Osteology

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osteology

[‚äs·tē′äl·ə·jē]
(anatomy)
The study of anatomy and structure of bone.

Osteology

 

the branch of anatomy that studies the skeleton.

Many bones were first described by Hippocrates, but osteology did not develop until the introduction of cadaver dissection, histological techniques, microscopy of bones, and roentgenography. The science is divided into general osteology, comparative osteology, developmental osteology, and special osteology; the last studies the development and structure of individual bones. Osteology achieved particular importance owing to improved surgical treatment of bone and joint diseases and injuries.

Many bone diseases are cured by orthopedic methods. The following classification of bone diseases has been adopted in the Soviet Union: traumatic, comprising fractures, traumatic arthroses, and deforming spondylosis; inflammatory, which can be specific (tuberculous and syphilitic bone diseases) or nonspecific (osteomyelitis, osteitis); degenerative, including toxic, alimentary, and endocrine bone diseases and bone diseases associated with diseases of the internal organs; and dysplastic, characterized by developmental anomalies of cartilage, osteosclerosis, or inadequate or excessive development of bones (for example, gigantism). Dysplastic bone diseases also include bone tumors, which can be benign (osteoma, chondroma) or malignant; in the latter case, the tumor is primary (osteogenic sarcoma, chondrosarcoma, Ewing’s tumor) or secondary (metastatic tumors).

Osteology is used in anthropology to determine the racial, sexual, or developmental patterns of variations in size and shape of the skeleton of modern man. The morphogenesis of the human skeleton is studied by examining the morphology of fossil man and tracing the intrauterine development of the skeleton.

Using both anthropometric and descriptive methods, osteology relies heavily on postmortem study of the skeleton. The data are analyzed statistically and graphically. One concern of osteology is to derive absolute numerical expressions for the sizes and ratios of sizes of bones. For example, the ratio of the transverse diameters of a long bone to the length is a useful expression of the massiveness of the bone. The angle of inclination of individual sections of bone, for instance, the longitudinal axis of a diaphysis or the neck of the femur, can be measured with appropriate instruments. Osteological and craniological data continue to be almost the only resources available for the study of the morphology of fossil man.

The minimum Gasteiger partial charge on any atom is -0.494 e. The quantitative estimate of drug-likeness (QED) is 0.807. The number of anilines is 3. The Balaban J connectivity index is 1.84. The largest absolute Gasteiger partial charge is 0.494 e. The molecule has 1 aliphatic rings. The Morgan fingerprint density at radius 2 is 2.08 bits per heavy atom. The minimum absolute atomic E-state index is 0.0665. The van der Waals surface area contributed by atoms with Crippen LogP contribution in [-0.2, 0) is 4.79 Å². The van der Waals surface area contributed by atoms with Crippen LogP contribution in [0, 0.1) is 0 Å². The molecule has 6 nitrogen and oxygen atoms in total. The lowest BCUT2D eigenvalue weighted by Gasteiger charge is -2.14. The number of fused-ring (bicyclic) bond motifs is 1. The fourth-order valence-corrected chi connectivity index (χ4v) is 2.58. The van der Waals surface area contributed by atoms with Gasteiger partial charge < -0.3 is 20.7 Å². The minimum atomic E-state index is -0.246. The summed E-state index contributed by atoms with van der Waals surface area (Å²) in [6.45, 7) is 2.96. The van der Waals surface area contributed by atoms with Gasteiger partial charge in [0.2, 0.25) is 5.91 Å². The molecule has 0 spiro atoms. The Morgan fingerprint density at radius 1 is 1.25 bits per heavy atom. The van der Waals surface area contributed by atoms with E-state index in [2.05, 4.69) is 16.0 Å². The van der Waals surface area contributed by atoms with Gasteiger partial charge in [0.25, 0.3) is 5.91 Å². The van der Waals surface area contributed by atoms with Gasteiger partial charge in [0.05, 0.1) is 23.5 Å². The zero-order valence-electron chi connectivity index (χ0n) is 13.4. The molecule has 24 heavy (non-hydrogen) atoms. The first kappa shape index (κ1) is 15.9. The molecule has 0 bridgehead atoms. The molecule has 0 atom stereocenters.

References in periodicals archive ?
Accurate determination of sex from the human skull is of great importance to osteologists and the forensic anthropologists as it is critical for individual identification.
Osteologists vary widely in their experience with known collection of sex determining parameters, and this undoubtedly influences the amount of weight they give in sex determination to the differences in the shape of the greater sciatic notch.
(95) Similarly, the use of human remains in university teaching for archaeologists and osteologists is also acceptable "provided the remains are treated respectfully" and written guidelines given to students on what "respectful treatment means in practical terms".
Clinical osteologists often are called on to hasten the healing process or to intervene surgically when fracturing is so severe that natural healing is unlikely or there is risk of infection.
This was an interdisciplinary effort on the part of archaeologists and osteologists. Naturally, there were restrictions presented by the site itself.
After formation of the standing committee, three goals were established:(43) Supply expert advice from traditional Native American elders, human osteologists, American Indian Religious Freedom Act (AIRFA) and ARPA specialists, legal advisors, forensic specialists, and academic and research specialists; 2) to educate the public and promote intercultural awareness(44) and crime prevention; and 3) to create and empower an enforcement force that would cover the jurisdictional law for each agency, and incorporate tribal representatives, archaeologists, landowners and district attorneys.
Some scholars have claimed that remains are a public cultural heritage and that academic freedom should allow archaeologists and osteologists continued access to skeletal materials for scientific and educational purposes.
Some other museum osteologists in the early part of the century were interested in getting action into skeleton mounts.
Incorporation of human osteologists and biological anthropologists, including George Armelagos, in large-scale rescue excavations of mortuary sites in southern Egypt and northern Sudan in the 1960s accelerated this paradigm shift (Baker 2016:183-184; see Martin and Zuckerman 2016 for a review of Armelagos's influence on biocultural research).
It is in any case advisable that scientific dating of the bones becomes a more regular practice in the research of prehistoric graves and, also, that osteologists have patience to pay attention and clearly discuss the observations of archaeologists made during excavation.